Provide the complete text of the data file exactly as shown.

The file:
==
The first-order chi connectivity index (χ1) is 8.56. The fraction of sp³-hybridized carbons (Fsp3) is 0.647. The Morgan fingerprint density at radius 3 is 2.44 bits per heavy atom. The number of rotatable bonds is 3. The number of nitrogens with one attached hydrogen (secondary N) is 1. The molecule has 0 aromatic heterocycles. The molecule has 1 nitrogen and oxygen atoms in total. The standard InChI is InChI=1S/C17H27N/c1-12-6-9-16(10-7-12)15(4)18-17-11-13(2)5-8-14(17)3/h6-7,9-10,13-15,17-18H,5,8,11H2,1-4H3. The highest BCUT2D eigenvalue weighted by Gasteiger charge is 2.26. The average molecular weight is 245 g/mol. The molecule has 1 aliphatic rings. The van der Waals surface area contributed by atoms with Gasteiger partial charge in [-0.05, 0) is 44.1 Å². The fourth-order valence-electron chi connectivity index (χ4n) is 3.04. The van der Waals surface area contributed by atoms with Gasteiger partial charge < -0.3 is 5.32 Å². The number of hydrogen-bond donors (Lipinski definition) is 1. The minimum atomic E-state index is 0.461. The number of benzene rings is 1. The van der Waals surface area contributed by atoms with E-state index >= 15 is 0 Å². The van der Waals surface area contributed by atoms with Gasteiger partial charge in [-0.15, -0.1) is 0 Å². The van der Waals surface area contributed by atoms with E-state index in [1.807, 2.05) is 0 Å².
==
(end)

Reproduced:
The first-order chi connectivity index (χ1) is 8.56. The fraction of sp³-hybridized carbons (Fsp3) is 0.647. The Morgan fingerprint density at radius 3 is 2.44 bits per heavy atom. The number of rotatable bonds is 3. The number of nitrogens with one attached hydrogen (secondary N) is 1. The molecule has 0 aromatic heterocycles. The molecule has 1 nitrogen and oxygen atoms in total. The standard InChI is InChI=1S/C17H27N/c1-12-6-9-16(10-7-12)15(4)18-17-11-13(2)5-8-14(17)3/h6-7,9-10,13-15,17-18H,5,8,11H2,1-4H3. The highest BCUT2D eigenvalue weighted by Gasteiger charge is 2.26. The average molecular weight is 245 g/mol. The molecule has 1 aliphatic rings. The van der Waals surface area contributed by atoms with Gasteiger partial charge in [-0.05, 0) is 44.1 Å². The fourth-order valence-electron chi connectivity index (χ4n) is 3.04. The van der Waals surface area contributed by atoms with Gasteiger partial charge < -0.3 is 5.32 Å². The number of hydrogen-bond donors (Lipinski definition) is 1. The minimum atomic E-state index is 0.461. The number of benzene rings is 1. The van der Waals surface area contributed by atoms with E-state index >= 15 is 0 Å². The van der Waals surface area contributed by atoms with Gasteiger partial charge in [-0.15, -0.1) is 0 Å². The van der Waals surface area contributed by atoms with E-state index in [1.807, 2.05) is 0 Å².